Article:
Books to inspire and inform young people about President-elect Barack Obama and his historic inauguration include an artist's celebration of the American spirit, the life of the first lady to be and a look at our 44th commander in chief for preschoolers.
Obama-mania has generated junior biographies and fresh presidential encyclopedias by the armload in time for the big swearing-in Tuesday, but parents beware: Splashy Obama covers or promised post-election updates may not pay off, so check inside.
In addition to the pre-inaugural fare, look for a comic book biography of Michelle Obama in April from Bluewater Productions. She's the latest to join the company's "Female Force" series with Alaska Gov. Sarah Palin and Hillary Rodham Clinton. Bluewater, based in Bellingham, Wash., plans to add Caroline Kennedy in June.
With a little help from a grown-up, there's "my first presidential board book" from Michaelson Entertainment in Santa Monica, Calif. — "Barack Obama 101" by Brad M. Epstein ($10.95). It includes full-color photos of the smiling first family, Obama grinning at the wheel of a bumper car with daughter Sasha and Obama the boy, college guy and community organizer.
There's even a photo spread on the presidential wheels — Air Force One, the helicopter Marine One and the sleek black limos of many a motorcade to come. Little Obama watchers can trace where he's lived on a world map, slip their own photos into a frame as possible presidential contenders of the future and make a list of their heroes.
"Yes We Can!" (Scholastic, $4.99, ages 4-8) with numerous photo credits.
This quick and simple picture book companion to the biography of the same name pairs colorful news photos of Obama, his family and young supporters with text from his victory speech. The borderless images and his plea for help are a powerful match for kids.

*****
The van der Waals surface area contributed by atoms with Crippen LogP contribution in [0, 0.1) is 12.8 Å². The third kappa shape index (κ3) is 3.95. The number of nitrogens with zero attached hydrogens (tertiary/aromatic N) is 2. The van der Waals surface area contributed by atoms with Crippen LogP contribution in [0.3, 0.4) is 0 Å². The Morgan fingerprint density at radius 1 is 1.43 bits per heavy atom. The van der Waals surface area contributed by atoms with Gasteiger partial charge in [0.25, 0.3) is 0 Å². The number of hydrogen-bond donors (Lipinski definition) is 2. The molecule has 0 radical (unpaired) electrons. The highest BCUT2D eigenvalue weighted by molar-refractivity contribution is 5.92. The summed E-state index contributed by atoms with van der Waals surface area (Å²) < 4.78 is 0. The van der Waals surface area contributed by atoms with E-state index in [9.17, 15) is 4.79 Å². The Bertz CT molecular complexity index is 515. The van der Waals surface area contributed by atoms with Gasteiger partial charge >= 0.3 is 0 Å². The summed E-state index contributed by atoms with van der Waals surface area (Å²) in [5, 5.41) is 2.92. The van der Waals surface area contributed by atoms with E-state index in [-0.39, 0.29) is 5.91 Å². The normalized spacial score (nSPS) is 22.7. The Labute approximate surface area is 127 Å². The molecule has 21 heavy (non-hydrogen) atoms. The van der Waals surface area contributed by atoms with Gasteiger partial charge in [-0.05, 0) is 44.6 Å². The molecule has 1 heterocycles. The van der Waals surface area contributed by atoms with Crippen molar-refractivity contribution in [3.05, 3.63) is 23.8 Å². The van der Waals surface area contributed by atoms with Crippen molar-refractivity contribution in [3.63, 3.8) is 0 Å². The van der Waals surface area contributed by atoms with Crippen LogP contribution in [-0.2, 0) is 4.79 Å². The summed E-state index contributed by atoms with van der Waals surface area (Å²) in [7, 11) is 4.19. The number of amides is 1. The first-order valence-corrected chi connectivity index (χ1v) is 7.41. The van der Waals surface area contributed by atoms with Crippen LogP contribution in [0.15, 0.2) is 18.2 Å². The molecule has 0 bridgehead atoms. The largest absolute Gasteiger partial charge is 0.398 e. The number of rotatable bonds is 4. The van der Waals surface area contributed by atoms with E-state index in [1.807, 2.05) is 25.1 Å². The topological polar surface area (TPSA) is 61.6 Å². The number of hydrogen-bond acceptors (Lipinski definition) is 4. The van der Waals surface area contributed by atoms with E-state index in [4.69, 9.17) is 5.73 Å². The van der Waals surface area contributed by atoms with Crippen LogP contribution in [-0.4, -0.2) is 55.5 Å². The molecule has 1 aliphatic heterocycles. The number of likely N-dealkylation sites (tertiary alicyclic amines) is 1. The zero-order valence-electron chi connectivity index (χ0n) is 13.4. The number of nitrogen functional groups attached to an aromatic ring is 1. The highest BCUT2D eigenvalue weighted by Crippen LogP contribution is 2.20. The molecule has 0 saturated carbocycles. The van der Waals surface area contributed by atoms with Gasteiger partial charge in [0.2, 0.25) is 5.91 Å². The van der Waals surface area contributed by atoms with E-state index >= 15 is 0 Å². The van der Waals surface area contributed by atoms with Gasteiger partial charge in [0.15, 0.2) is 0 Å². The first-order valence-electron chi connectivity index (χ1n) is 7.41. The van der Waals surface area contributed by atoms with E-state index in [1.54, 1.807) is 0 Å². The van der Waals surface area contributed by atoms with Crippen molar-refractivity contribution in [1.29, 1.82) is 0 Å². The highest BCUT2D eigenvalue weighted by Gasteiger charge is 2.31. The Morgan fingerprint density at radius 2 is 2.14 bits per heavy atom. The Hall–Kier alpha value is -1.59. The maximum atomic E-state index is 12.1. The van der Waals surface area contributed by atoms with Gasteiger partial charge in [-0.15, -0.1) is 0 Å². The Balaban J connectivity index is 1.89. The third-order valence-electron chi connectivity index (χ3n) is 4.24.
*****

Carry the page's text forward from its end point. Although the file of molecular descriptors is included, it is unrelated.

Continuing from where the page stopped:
"Don't Know Much About the Presidents" (HarperCollins, $6.99, ages 6-9) by Kenneth C. Davis.
In Q-and-A format, this update appeals with kid-friendly facts: While Obama is about 6-feet-3, another famous lanky lawyer from Illinois (Abraham Lincoln) remains the tallest president at 6-4. Is Obama the youngest president at 47? Nope. Theodore Roosevelt was 42 when he took over after McKinley's assassination and Presidents Ulysses S. Grant, John F. Kennedy and Bill Clinton were all younger than Obama when elected.
"Change Has Come" (Simon & Schuster, $12.99, 9-12) illustrated by Kadir Nelson with the words of Obama.
Kadir captures Obama's messages of community, hope and change in black-and-white drawings in this small celebration of the American spirit for young people. Spontaneously drawn portraits of the president, everyday voters and Martin Luther King Jr. on the march reinforce Obama's message: "What began as a whisper has now swelled to a chorus that cannot be ignored."
"Barack Obama, People We Should Know" (Gareth Stevens Publishing, ages 9-12) by Geoffrey M. Horn.
Out in paperback this month, this slim volume from Weekly Reader offers the victorious highs but also details the tough stuff from Obama's childhood and young adult years: his mother's marital and financial struggles, his early election defeats and the bad impression he left on Michelle Obama when he was late for their first date. Latest in the "People We Should Know" series.
"Barack Obama, Our 44th President" (Simon & Schuster, $5.99, ages 9-12) By Beatrice Gormley.
Among the better biographies for young people recently updated with Obama's victory. Gormley describes the "Guess Who Coming to Dinner" moment when Barack's white American mother brought home is black Kenyan father to meet her parents for the first time. At Occidental College in well-to-do suburban Los Angeles, Obama transforms from Barry to Barack and his interest in politics surfaces out of the anti-apartheid movement on campus.
"Michelle Obama, Meet the First Lady" (HarperCollins, $16.99, ages 8-12) by David Bergen Brophy.
Drawing strength from the struggles of her disabled father and hard-working mother on Chicago's South Side, Michelle Obama's life away from home as a student at predominantly white Princeton is described with a steady hand, as is her first look at her husband-to-be in "bad sport jacket and a cigarette dangling from his mouth." Brophy relies nicely on the soon-to-be first lady's own words.
"Michelle Obama, An American Story" (Houghton Mifflin Harcourt, $6.99, ages 8-12) by David Colbert.
Feels a bit like an instant but includes 16 pages of color photos and fun facts for kids: She was the first lawyer to Barney the dinosaur. When she first met Obama, she tried to set him up on dates with her friends. One of her favorite toys as a girl was her Easy-Bake oven. She was athletic growing up but shied away from sports so as not to compete with her star athlete of a big brother.